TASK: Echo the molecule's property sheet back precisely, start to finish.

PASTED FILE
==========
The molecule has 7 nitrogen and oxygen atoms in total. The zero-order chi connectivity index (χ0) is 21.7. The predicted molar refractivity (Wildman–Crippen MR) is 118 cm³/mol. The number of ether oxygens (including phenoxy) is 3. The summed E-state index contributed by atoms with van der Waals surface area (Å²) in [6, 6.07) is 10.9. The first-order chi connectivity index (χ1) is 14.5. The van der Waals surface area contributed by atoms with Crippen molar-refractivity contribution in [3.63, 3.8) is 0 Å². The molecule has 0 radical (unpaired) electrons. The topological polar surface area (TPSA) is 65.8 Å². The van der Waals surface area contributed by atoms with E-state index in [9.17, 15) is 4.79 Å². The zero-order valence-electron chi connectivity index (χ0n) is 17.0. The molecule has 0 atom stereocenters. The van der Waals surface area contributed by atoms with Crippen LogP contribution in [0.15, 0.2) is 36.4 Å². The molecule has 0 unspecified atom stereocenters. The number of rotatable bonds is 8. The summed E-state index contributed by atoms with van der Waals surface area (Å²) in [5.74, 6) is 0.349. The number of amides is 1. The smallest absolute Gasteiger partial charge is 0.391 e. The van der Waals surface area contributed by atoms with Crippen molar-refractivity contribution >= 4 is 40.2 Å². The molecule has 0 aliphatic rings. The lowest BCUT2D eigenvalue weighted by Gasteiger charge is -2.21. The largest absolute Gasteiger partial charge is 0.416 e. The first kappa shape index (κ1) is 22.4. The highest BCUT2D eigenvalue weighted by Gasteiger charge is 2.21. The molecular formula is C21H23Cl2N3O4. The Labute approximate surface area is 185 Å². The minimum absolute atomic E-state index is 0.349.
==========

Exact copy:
The molecule has 7 nitrogen and oxygen atoms in total. The zero-order chi connectivity index (χ0) is 21.7. The predicted molar refractivity (Wildman–Crippen MR) is 118 cm³/mol. The number of ether oxygens (including phenoxy) is 3. The summed E-state index contributed by atoms with van der Waals surface area (Å²) in [6, 6.07) is 10.9. The first-order chi connectivity index (χ1) is 14.5. The van der Waals surface area contributed by atoms with Crippen molar-refractivity contribution in [3.63, 3.8) is 0 Å². The molecule has 0 radical (unpaired) electrons. The topological polar surface area (TPSA) is 65.8 Å². The van der Waals surface area contributed by atoms with E-state index in [9.17, 15) is 4.79 Å². The zero-order valence-electron chi connectivity index (χ0n) is 17.0. The molecule has 0 atom stereocenters. The van der Waals surface area contributed by atoms with Crippen LogP contribution in [0.15, 0.2) is 36.4 Å². The molecule has 0 unspecified atom stereocenters. The number of rotatable bonds is 8. The summed E-state index contributed by atoms with van der Waals surface area (Å²) in [5.74, 6) is 0.349. The number of amides is 1. The smallest absolute Gasteiger partial charge is 0.391 e. The van der Waals surface area contributed by atoms with Crippen molar-refractivity contribution >= 4 is 40.2 Å². The molecule has 0 aliphatic rings. The lowest BCUT2D eigenvalue weighted by Gasteiger charge is -2.21. The largest absolute Gasteiger partial charge is 0.416 e. The first kappa shape index (κ1) is 22.4. The highest BCUT2D eigenvalue weighted by Gasteiger charge is 2.21. The molecular formula is C21H23Cl2N3O4. The Labute approximate surface area is 185 Å². The minimum absolute atomic E-state index is 0.349.